Weeping Frog (Physalaemus biligonigerus) - Taco Pozo, Chaco, Argentina

Lesser Snouted Tree Frog (Scinax nasicus) - Taco Pozo, Chaco, Argentina

The horned frogs were the stars of the show. This family, Ceratophryidae, has only twelve species, of which I had only seen one previously. All of the horned frogs are distinctive in shape and highly sought after by field-herpers like myself. And this evening, I found three species of horned frog! 

Cranwell's Horned Frog (Ceratophrys cranwelli) - Taco Pozo, Chaco, Argentina

Budgett’s Frog was one that I had wanted to see in the wild for years. It is a common species in the pet trade that I had been familiar with since I was a herpetoculture-obsessed youth. While I couldn’t get my hands on any, I found a few of them in a puddle, their distinctive faces staring back up at me. 

Budgett's Frog (Lepidobatrachus laevis) - Taco Pozo, Chaco, Argentina

The rarest horned frog was this one, Chacophrys pierottii. It is also endemic to a small region of the Chaco and it is rarely seen. 

Chaco Horned Frog (Chacophrys pierottii) - Taco Pozo, Chaco, Argentina

This was another interesting discovery: Elachistocleis haroi, which is a type of Narrowmouth Toad (family Microhylidae). It is also an infrequently observed species and one that I didn’t have on my radar. 

Elachistocleis haroi - Taco Pozo, Chaco, Argentina

Cururu Toad, which is closely related to the famous Cane Toad, was the most frequently encountered species on the road. Some of the specimens were monsters. 

Cururu Toad (Rhinella diptycha) - Taco Pozo, Chaco, Argentina

The most vividly-coloured anuran of the night was this Waxy Monkey Leaf Frog, which is another species I was familiar with from the pet trade. It was a dream come true to see one in the wild.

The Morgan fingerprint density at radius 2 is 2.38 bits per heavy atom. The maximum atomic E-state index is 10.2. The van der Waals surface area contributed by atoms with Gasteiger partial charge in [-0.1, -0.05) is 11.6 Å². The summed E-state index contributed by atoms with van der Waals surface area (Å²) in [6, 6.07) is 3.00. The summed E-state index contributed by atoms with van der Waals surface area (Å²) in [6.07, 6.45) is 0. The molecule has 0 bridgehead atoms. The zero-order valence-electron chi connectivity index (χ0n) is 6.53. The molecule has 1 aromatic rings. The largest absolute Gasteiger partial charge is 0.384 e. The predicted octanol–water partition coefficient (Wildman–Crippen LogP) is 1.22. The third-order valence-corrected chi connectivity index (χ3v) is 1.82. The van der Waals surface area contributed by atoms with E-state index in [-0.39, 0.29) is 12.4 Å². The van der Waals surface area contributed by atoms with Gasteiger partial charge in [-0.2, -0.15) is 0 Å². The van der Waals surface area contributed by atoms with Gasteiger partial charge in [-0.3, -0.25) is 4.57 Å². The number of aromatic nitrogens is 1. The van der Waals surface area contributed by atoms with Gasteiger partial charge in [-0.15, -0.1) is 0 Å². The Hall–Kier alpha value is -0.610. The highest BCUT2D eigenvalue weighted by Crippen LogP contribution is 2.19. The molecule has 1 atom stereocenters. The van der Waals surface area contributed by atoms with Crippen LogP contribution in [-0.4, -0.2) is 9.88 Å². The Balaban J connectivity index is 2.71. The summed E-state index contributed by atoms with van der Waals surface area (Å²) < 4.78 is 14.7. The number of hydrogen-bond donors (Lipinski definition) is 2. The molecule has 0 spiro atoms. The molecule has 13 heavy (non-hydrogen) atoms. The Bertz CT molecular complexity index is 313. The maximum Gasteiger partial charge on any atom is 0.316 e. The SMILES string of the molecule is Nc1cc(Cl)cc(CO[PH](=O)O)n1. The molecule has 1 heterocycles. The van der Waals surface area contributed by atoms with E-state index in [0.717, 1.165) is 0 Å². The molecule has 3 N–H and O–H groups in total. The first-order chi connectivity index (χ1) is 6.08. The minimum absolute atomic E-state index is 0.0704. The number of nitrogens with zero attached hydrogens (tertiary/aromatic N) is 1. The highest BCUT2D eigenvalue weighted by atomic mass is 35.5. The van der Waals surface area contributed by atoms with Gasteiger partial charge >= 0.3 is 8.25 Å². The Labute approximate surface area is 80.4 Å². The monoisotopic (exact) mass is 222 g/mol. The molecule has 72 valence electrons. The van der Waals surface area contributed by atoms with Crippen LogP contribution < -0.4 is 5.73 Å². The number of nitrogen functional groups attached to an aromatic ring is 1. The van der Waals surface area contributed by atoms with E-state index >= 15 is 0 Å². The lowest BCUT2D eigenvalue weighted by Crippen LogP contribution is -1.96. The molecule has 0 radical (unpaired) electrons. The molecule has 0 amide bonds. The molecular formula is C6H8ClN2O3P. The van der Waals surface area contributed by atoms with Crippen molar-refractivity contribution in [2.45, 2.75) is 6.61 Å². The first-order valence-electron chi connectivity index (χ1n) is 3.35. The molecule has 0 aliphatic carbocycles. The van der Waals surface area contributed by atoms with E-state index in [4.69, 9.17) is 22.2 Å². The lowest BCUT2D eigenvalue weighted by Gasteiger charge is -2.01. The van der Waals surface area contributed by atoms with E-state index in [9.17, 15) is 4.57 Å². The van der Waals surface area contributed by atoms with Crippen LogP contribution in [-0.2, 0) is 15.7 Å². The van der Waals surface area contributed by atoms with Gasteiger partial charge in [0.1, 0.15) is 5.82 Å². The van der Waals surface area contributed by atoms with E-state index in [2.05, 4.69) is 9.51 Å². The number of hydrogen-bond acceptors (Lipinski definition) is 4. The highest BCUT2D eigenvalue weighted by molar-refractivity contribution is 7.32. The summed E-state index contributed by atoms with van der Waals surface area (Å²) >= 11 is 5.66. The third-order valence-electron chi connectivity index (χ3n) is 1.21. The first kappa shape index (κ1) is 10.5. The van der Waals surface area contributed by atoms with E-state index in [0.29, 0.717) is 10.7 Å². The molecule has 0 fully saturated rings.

Waxy Monkey Leaf Frog (Phyllomedusa sauvagii) - Taco Pozo, Chaco, Argentina

My only regret was that I did not bring my macro lens, flash and diffuser with me. I had birds on the mind and didn’t expect the frogging to be this good, so I was limited to my big lens and my iPhone. 

Chaco Horned Frog (Chacophrys pierottii) - Taco Pozo, Chaco, Argentina

Chaco Granulated Toad (Rhinella major) - Taco Pozo, Chaco, Argentina

January 30, 2023

Laura and I were up early to beat the heat that is characteristic of the Chaco during the summer. But we needn’t have worried – overnight rain, heavy cloud cover and the threat of additional rain ensured that the temperatures stayed relatively reasonable for the entire morning. Laura and I drove east of town to a northbound road, and parked near the beginning where some deep ruts prevented further passage by car. 

Taco Pozo, Chaco, Argentina

And the birding was excellent. Within a few minutes of our arrival, several Black-legged Seriemas began vocalizing somewhere off in the distance. They would be a common constituent of the morning’s soundtrack, but we would, unfortunately, not see any. A partial miss. 

We had better luck with Quebracho Crested-Tinamous. This species has a limited range in northern Argentina and western Paraguay. We heard quite a few throughout the morning and were rewarded with a sighting of two individuals. 

Quebracho Crested-Tinamou - Taco Pozo, Chaco, Argentina

Turquoise-fronted Parrots flew by on occasion, while we also found a vocal pair of Stripe-backed Antbirds. We even located a few Cinereous Tyrants. 

Stripe-backed Antbird - Taco Pozo, Chaco, Argentina

Cinereous Tyrant (female) - Taco Pozo, Chaco, Argentina

We walked north for just over four kilometres before turning around and retracing our steps back. Unfortunately, our big miss was the Black-bodied Woodpecker which is a thinly-distributed Chaco endemic that we were running out of chances for. Numerous Cream-backed Woodpeckers flew over and each time, we had a brief moment of hope until we could clinch the identification. But in the end, we had to admit defeat. 

Cream-backed Woodpecker - Taco Pozo, Chaco, Argentina

Since we still had time before we needed to leave Taco Pozo, and the temperatures were surprisingly still bearable, we walked one other dirt road. This one also headed north but it was west of town, right at the provincial boundary. Via eBird, I had gleaned that there were records of Black-bodied Woodpecker and Black-legged Seriema from here.